In a survey of 185 female students on a college campus, 58 percent felt pressure to be a certain weight, and of the 83 percent that dieted for weight loss, 44 percent were of normal weight, according to the National Association of Anorexia Nervosa and Associated Disorders (ANAD).
This trend in body image is often tied to the media and increased sexualization of women in advertising.
“Many researchers have hypothesized that the media may play a central role in creating and intensifying the phenomenon of body dissatisfaction,” according to an article in PubMed Central (PMC), a science journal at the U.S. National Institutes of Health’s National Library of Medicine.
This was an assumption that Ross Krawczyk, a USF graduate and assistant professor of psychology at the College of Saint Rose, would often come across during his clinical psychology work that dealt with eating disorders and body image.
He found it hadn’t been tested all that much in scientific literature, especially concerning men, which inspired him to study the effects along gender lines. This study, started in 2010, became his dissertation. Krawczyk led the research while USF professor Kevin Thompson advised and a team of undergraduate research assistants helped collect data.
According to the study, there were 437 participants: 310 women and 127 men who were USF undergraduates over the age of 18. Eventually the data was condensed to 18-25 year olds who made up a vast majority of the participants.
Participants were first assessed on media consumption, followed by a measurement of internalization of appearance ideals and a word association task to gauge body dissatisfaction. They were then split into two groups — one was shown six ads sexualizing women and the other group was shown six ads that didn’t.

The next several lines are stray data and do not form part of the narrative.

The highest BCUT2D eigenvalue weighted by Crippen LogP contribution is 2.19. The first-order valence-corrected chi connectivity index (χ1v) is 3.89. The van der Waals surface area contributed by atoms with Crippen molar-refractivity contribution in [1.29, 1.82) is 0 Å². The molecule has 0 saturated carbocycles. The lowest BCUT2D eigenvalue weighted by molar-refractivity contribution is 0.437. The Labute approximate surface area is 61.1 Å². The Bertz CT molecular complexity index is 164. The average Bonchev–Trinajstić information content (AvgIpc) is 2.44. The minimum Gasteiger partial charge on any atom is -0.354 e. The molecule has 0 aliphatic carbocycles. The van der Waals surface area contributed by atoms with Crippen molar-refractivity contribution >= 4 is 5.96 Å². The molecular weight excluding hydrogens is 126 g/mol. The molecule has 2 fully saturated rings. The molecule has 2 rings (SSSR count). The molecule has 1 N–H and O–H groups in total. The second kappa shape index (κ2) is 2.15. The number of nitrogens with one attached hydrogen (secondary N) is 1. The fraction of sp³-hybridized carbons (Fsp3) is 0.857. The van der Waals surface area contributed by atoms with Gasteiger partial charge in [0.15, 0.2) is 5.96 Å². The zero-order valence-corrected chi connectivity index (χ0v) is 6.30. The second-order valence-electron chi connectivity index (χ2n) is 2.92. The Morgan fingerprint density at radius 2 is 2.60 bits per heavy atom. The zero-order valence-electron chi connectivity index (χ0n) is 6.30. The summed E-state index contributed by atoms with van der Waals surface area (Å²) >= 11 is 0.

The results showed that men and women were both affected by the advertisements that sexualized women, but mostly for those with risk factors like internalization.
“Our main finding … supported … that these ads don’t really affect approximately two thirds of people. There is sort of the stereotype that (ads that objectify women) make everyone feel bad about themselves,” Krawczyk said. “That’s only true if you have certain risk factors (such as) internalization of appearance ideals.”
Data collection took place from 2010 to 2011. Data analysis and writing the report took a few more years to complete, and the task was split between Krawczyk’s time at USF and at the College of Saint Rose. The research was published in September.
What is significant, he said, is they were able to conclude the ads caused the change in body image because of the experimental setting.
Krawczyk plans to explore why internalization occurs in further research.
“I think if we can better identify who is at risk … it can help enhance treatment, it can help enhance assessment of some of these really serious psychiatric conditions,” he said.
However, he doesn’t think the results will have any effect on the advertising industry.
Samuel Bradley, director of the Zimmerman Advertising Program, agrees, stating advertising is a major engine in the capitalist economy — an engine driven by profit.
However, mass change in the advertising industry wasn’t Krawczyk’s goal.
“I’m not pushing for censorship,” Krawczyk said.
Limitations of the research include the narrow age group studied, the study said, as well as, Bradley said, the loss of control over variables researchers experience when using real advertisements.
While it may not change the advertising industry overnight, Bradley said this is an important topic by its inclusion of men and pertinence to college students. It is important for college students to become critical consumers of media, Bradley said.
“If anybody’s voice were to sway advertisers, this is exactly the audience,” Bradley said. “If it starts a dialogue … (and starts) to threaten the bottom line then that, as a movement, can change advertiser behavior.”